Clients at an Integration stage already see themselves as spiritual beings, and they typically relate with others accordingly. However, their faith is stronger in some areas than in others. Although they strive to match their actions to their values, they may experience pride and selfish desires that limit their willingness to submit themselves to God's will. Therefore, the therapist's primary goal at this stage is to assist the client to come to know God, to establish an intimate relationship with Him.
As clients identify areas where their own desires could be made more congruent with their God image, they can be encouraged to trust that His grace is real, to make and keep spiritual commitments, to love and serve others, and to gradually surrender their own desires to God. Often these points are best achieved by assisting clients to restructure their environments to more closely match their God image. For example, clients may wish to reconsider the influence of the music/entertainment they listen to or the way they discipline their children.
Finally, clients at the Integration stage can be encouraged to elaborate upon their experiences by creating a coherent, meaningful spiritual self-story. Re-experiencing and re-creating this narrative explicitly may allow clients to see how they have become who they are through God's grace and how their identity is truly eternal, projecting into the future an endless relationship with God and His creations. According to Robertson (1990), this spiritual narrating process provides the very foundation of spiritual identity: "Storytelling may be a step towards wholeness and therefore a part of the healing activity of God. The Christian counselor will want to say, furthermore, that when one's story is told, identity and resolution found, God has been encountered in God's self-revelation" (p. 39).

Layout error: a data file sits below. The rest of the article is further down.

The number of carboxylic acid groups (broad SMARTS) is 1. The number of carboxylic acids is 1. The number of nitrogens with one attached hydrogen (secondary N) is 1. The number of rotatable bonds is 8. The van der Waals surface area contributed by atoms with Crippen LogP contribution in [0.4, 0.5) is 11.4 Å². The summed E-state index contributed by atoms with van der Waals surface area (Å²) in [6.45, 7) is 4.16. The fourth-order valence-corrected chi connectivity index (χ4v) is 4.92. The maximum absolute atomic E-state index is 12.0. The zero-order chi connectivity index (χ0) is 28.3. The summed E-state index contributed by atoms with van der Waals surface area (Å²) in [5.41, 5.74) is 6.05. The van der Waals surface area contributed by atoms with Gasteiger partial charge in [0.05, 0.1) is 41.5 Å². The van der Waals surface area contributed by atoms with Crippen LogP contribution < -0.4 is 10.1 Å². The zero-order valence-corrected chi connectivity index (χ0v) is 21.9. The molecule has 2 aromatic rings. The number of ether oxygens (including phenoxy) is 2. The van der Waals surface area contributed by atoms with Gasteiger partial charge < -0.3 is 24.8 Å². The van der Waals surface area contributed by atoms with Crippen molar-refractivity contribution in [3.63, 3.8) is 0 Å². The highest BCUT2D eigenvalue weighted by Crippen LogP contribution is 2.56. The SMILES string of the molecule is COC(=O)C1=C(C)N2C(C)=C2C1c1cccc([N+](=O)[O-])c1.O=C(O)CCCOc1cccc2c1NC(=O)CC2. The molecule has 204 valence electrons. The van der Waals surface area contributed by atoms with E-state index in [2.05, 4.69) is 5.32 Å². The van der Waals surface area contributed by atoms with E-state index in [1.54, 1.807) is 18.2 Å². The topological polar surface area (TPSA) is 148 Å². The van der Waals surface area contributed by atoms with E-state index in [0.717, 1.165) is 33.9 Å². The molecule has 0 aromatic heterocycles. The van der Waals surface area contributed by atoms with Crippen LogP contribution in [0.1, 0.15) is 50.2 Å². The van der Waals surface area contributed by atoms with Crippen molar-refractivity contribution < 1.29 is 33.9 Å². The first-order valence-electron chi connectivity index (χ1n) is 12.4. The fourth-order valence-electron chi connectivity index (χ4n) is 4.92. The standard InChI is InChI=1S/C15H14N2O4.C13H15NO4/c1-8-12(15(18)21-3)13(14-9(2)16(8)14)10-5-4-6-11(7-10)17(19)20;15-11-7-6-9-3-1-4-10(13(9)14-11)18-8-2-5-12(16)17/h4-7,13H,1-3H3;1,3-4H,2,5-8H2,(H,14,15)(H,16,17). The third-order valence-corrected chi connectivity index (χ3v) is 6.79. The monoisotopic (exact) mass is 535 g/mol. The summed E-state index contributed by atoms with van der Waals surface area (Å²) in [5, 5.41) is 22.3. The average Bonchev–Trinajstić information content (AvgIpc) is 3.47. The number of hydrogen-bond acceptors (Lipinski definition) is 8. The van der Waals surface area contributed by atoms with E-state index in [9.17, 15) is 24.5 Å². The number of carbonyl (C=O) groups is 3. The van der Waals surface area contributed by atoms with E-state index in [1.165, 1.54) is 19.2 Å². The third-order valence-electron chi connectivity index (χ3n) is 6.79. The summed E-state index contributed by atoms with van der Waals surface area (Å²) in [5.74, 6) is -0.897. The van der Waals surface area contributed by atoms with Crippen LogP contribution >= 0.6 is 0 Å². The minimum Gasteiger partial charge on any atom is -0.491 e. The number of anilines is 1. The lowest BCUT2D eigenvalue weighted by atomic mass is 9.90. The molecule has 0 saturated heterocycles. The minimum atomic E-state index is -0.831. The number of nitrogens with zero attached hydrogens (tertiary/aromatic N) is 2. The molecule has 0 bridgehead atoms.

Points to Consider
As noted earlier, therapists should not expect that clients' spiritual identity development will follow a linear progression through stages. They should also not expect clients to move from one stage to another rapidly. The best that a therapist can hope for is that a client will progress toward the next higher stage. Again, demonstrating sensitivity and support via "meta-empathy" may be the most helpful technique of all, whatever the client's idiosyncratic developmental patterns may be.
Most importantly, a therapist should remember that therapy is not an appropriate forum for proselytizing. They should be aware of how their own religious and spiritual beliefs influence their work in therapy and thus monitor potential imposition of their own values upon the client. Therapists can, however, be appropriately open with clients about spiritual issues, raising questions or making observations that are pertinent to the content of therapy and congruent with the client's interests and values. For a discussion of ethical guidelines for appropriately addressing spiritual issues in therapy, see Richards and Bergin (1997).
COMPARING THE SPIRITUAL IDENTITY DEVELOPMENT MODEL WITH FOWLER'S FAITH DEVELOPMENT THEORY